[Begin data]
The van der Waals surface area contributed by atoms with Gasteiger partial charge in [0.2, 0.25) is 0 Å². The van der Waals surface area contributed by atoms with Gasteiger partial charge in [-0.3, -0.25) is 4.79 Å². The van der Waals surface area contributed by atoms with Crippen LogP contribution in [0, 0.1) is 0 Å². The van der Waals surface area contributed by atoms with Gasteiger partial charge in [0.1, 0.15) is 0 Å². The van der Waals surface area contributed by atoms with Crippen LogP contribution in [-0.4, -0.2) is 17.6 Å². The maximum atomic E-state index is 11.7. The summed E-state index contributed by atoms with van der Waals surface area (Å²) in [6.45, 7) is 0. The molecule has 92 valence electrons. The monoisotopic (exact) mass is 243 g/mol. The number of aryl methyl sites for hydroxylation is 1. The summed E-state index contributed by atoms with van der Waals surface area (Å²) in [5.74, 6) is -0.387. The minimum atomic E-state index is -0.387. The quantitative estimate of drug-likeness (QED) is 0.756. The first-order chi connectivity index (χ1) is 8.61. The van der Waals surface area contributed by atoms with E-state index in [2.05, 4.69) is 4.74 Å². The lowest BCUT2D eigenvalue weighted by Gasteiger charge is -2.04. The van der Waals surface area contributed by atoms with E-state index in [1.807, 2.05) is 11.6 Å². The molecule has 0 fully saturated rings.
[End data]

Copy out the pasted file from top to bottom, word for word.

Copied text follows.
The van der Waals surface area contributed by atoms with Gasteiger partial charge in [0.2, 0.25) is 0 Å². The van der Waals surface area contributed by atoms with Gasteiger partial charge in [-0.3, -0.25) is 4.79 Å². The van der Waals surface area contributed by atoms with Crippen LogP contribution in [0, 0.1) is 0 Å². The van der Waals surface area contributed by atoms with Gasteiger partial charge in [0.1, 0.15) is 0 Å². The van der Waals surface area contributed by atoms with Crippen LogP contribution in [-0.4, -0.2) is 17.6 Å². The maximum atomic E-state index is 11.7. The summed E-state index contributed by atoms with van der Waals surface area (Å²) in [6.45, 7) is 0. The molecule has 92 valence electrons. The monoisotopic (exact) mass is 243 g/mol. The number of aryl methyl sites for hydroxylation is 1. The summed E-state index contributed by atoms with van der Waals surface area (Å²) in [5.74, 6) is -0.387. The minimum atomic E-state index is -0.387. The quantitative estimate of drug-likeness (QED) is 0.756. The first-order chi connectivity index (χ1) is 8.61. The van der Waals surface area contributed by atoms with E-state index in [2.05, 4.69) is 4.74 Å². The lowest BCUT2D eigenvalue weighted by Gasteiger charge is -2.04. The van der Waals surface area contributed by atoms with E-state index in [1.807, 2.05) is 11.6 Å². The molecule has 0 fully saturated rings.